The Cameroon People’s Party (CPP) has called on women to use this year’s International Women’s Day as a veritable platform to highlight major societal issues plaguing Cameroon.
“Children of Cameroon have been killed, leaders of Cameroon have been arrested, children of Cameroon are out of school, the economy of Cameroon is in distress and the rights of Cameroonians to communicate have been violated. This is no time for celebration,” Kah Walla, who is championing the initiative wrote.
The CPP and it’s supporters have not taking to the streets, they have opted for black attires as a way to express their discontentment on March 8.
In the African context, black depicts an atmosphere of grief, mourning, sadness and hopelessness.
Reason why the CPP has decided to boycott the women’s day fabric.
“I will not wear the Women’s Day cloth because my sisters in the North West and South West are correct. This is no time for celebration.
“It is a time for us to call on our mothers and our sisters who have gone before. It is time for us to call upon the strength of the women of Anlu and the courage of the women traders of Douala. Both of whom fought the colonizers in the 1940s and 50s. It is time for us to call upon the warrior spirit of Marie Djat and the gentle determination of Marthe Moumie. Women who fought for Cameroon throughout the 1950s and 60s.
It is time to for us as women to unleash our power and display our full audacity. It is time for us as women to speak for the nation, stand for the nation, fight for the nation and win the nation. It is time.
No, we cannot wear kabbas, sing songs and shout gleefully. The state of the nation does not allow it. The state of our children does not allow it. The state of our very lives does not allow it”. Kah Wallah retorted.
According to members of Stand-up For Cameroon, March 8, 2019, is time for deep reflection, to reflect against violence, injustice and rights violations.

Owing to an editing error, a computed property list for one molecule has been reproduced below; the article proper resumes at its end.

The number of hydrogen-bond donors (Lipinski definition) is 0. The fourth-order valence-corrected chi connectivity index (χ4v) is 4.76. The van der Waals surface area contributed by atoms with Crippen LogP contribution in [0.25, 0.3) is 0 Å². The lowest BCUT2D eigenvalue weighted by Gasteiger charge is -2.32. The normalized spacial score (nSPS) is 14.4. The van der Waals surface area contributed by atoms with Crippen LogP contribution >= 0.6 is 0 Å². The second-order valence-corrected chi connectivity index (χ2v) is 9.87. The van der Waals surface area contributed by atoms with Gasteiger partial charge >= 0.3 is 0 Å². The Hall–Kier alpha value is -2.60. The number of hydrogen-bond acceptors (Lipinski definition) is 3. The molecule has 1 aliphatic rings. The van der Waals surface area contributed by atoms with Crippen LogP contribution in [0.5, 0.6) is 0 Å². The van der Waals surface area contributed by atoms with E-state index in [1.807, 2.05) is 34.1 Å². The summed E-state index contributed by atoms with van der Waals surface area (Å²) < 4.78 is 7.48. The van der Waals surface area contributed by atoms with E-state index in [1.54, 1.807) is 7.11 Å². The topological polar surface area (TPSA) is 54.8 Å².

Kah Wallah wrote :
“We stand in prayer and meditation, we stand in strategy and in action.
We stand for an end to the violence in all forms and from every direction, we stand for the release of those who’ve been arrested and the respect of the law. We stand for human rights and human dignity to return to Cameroon and be, once and for all, the bedrock of who we are”.
On the deepening Anglophone crisis, Kah Walla underscored the need for women to mount pressure on the Biya regime to give dialogue a chance.
“We stand for dialogue that is open, honest, profound. Dialogue that will enable us to preserve what we need from our history and anchor our people in shared principles and values. We stand for dialogue that will define solutions to the many complex problems that living together as a people poses for us. We stand for dialogue that will birth a new nation: diverse, strong, just, equitable and prosperous for all its citizens. A nation that finds solutions that are equitable, sustainable, credible and fair for all its citizens.”
Women in the conflict hit North West and South West regions of Cameroon have also taken a unanimous decision, to stay of women’s day commemorative activities.
Grouping under the banner of the South West North West Women’s Task Force, they said taking part in the celebration will mean total disregard to the plight of women and children afflicted by the ongoing crisis.
They hold that the situation can be minimised if women are given a voice.
Contrary to previous years, women say the women’s day fabric could not be spotted in markets and tailoring workshops as before.
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